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March 14, 2011

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Anonymous

Narrow leads are not good enough. The bigots will come in with their secret donor millions and fear mongering TV ads about how the children are in danger etc. etc. and easily reverse a narrow lead.

Dustin Ingalls

Its not just that those over 65 are a larger percent of the electorate than the youngest group, its also that those over 65 turn out to vote at rate of 90% as opposed to the 25% turnout of the typical under 30 voter.Thats what it means when theyre a larger share of the electorate. The electorate is only those who turn out, unless youre talking about the eligible electorate. This is a poll of registered voters, but it does in some sense reflect eagerness to vote through the response rate. Those more likely to vote are more likely to stick through the whole poll. Its a large part of why Democrats are doing better in our polling now than they did in the polls last fall or even last summer before we started our likely voter screen.

ARRAY(0xbd8aed0)

Its time ME. Onward to full marriage equality rights now in America, where marriage is firstly a civil and contractual matter. Period.Cheers, Joe Mustich,CT Justice of the Peace, USA.

Anonymous

Its not just that those over 65 are a larger percent of the electorate than the youngest group, its also that those over 65 turn out to vote at rate of 90% as opposed to the 25% turnout of the typical under 30 voter.

fladem

What I find interesting about the PPP polling in March is the cross tabs on age. In this poll those 18-29 are 6%. In 2004 that group was 17% of the vote and 2008 it was 16%.The question on the table is pretty obvious: are these polls suggesting a huge dropoff in the youth vote in 2012 OR is this a function of the fact that the race is not engaged yet. If the latter is true, one can argue these polls are sigificantly understating probable Democratic strength.Some other recent polls show the same thing:Missouri - In 2008 voters 18-29 made up 21% of the electorate, in the PPP poll they make up 10%. Virginia - in 2008 they made up 21%of the electorate and in 2004 they made up 17%. In the PPP poll they made up 9%.North Carolina - In 2004 they made up 14% of the electorate and in 2008 they made up 16% of the electorate. In the PPP poll they made up 10%.Wisconsin: In the PPP poll they made up 10%, in 2008 they made up 22% and in 2004 20%.

Dustin Ingalls

We dont weight for party--only gender, race, and age. We report the results we get and let the proportions of each party (or the unenrolled, as theyre called in Maine) fall where they may. Party turnout fluctuates from election to election, as we all saw in the drastic swings between 2008 and 2010 and already between last fall and now. Just because independents are 35% of the registered electorate doesnt mean theyre going to be 35% of the people who vote. They tend to turn out at lower rates than do partisans. You also have to consider that this is a self-reported question. We dont base it off of registered voter data. Some independents report themselves as Democrats when theyre feeling particularly blue, and as Republicans when theyre angry at a Democratic president, like last fall.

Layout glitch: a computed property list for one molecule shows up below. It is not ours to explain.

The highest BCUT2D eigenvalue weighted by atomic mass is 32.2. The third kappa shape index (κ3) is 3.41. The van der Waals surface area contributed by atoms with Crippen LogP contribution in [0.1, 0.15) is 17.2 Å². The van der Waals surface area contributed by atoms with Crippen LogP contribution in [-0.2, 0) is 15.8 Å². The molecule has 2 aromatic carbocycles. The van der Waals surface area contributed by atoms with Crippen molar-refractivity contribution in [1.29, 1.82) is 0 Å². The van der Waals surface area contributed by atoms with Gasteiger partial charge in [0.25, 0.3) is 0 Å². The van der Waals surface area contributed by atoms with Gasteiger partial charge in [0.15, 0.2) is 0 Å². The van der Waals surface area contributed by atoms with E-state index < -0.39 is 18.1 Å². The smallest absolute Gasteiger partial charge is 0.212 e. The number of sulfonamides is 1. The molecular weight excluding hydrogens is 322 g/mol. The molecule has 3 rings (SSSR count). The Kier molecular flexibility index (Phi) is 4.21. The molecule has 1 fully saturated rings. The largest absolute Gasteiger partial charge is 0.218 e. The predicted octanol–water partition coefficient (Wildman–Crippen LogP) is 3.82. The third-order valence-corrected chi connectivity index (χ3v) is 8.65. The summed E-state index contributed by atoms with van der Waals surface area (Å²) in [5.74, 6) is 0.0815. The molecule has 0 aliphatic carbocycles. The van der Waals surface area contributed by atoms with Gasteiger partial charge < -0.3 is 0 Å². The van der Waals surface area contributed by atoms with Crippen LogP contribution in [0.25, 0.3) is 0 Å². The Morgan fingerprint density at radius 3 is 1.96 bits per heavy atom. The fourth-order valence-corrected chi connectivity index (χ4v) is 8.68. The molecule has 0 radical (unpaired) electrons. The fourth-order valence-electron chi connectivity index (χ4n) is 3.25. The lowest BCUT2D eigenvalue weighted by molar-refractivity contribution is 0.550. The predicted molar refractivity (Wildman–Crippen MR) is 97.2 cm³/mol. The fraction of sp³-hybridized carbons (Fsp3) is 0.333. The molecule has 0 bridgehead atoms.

Anonymous

I meant, Did this help you get the results you wanted?

Anonymous

For the record, this polls sample was 39% Democratic, 36% Republican, 26% Independent. Actual registered voters in Maine are 33% Democratic, 28% Republican, and 35% Independent. PPP essentially switched the percentage of Republicans with the percentage of Independents, and Id be interested to know why.

Tom Jensen

So what then did you mean by the question Did this help you get the results you wanted?

Anonymous

Thanks for knocking down a theory I never had or enunciated, though. Any other imaginary theories of mine you want to argue with?If youre going to reply to comments, reply to what people actually write, why dont you?

Anonymous

I did not, in fact, think that.I was asking why your poll had 9% fewer Independents than the actual voting registration. Thats a fairly large differential that could skew the results, and its reasonable to assume that was done for a reason rather than by accident.Perhaps you could answer the question like a professional instead of being automatically defensive and ascribing motives to me and putting words in my mouth.

Tom Jensen

Assuming you think the results we wanted were to show LePage as unpopular and support for gay marriage, independents gave LePage worse numbers than the population as a whole and independents gave gay marriage stronger support than the population as a whole. So more independents would mean worse numbers for LePage and better numbers for gay marriage. So much for your theory...

Anonymous

Why is your survey only 26% independents when Maine voters are more like 40% independents? Did this help you get the results you wanted?

Anonymous

I dont think its correct to characterize LePage as still underwater with 43% approval. While its less than 50%, thats not the relevant number given the last election. LePage got less than 39% of the vote in November - that means that hes added more than 4% to his approval rating. Hes made some pretty divisive public comments since his inauguration (NAACP can kiss his butt, we should permit BPA in the state since the worst that will happen is that women will get little beards) so this advance is actually pretty interesting news.

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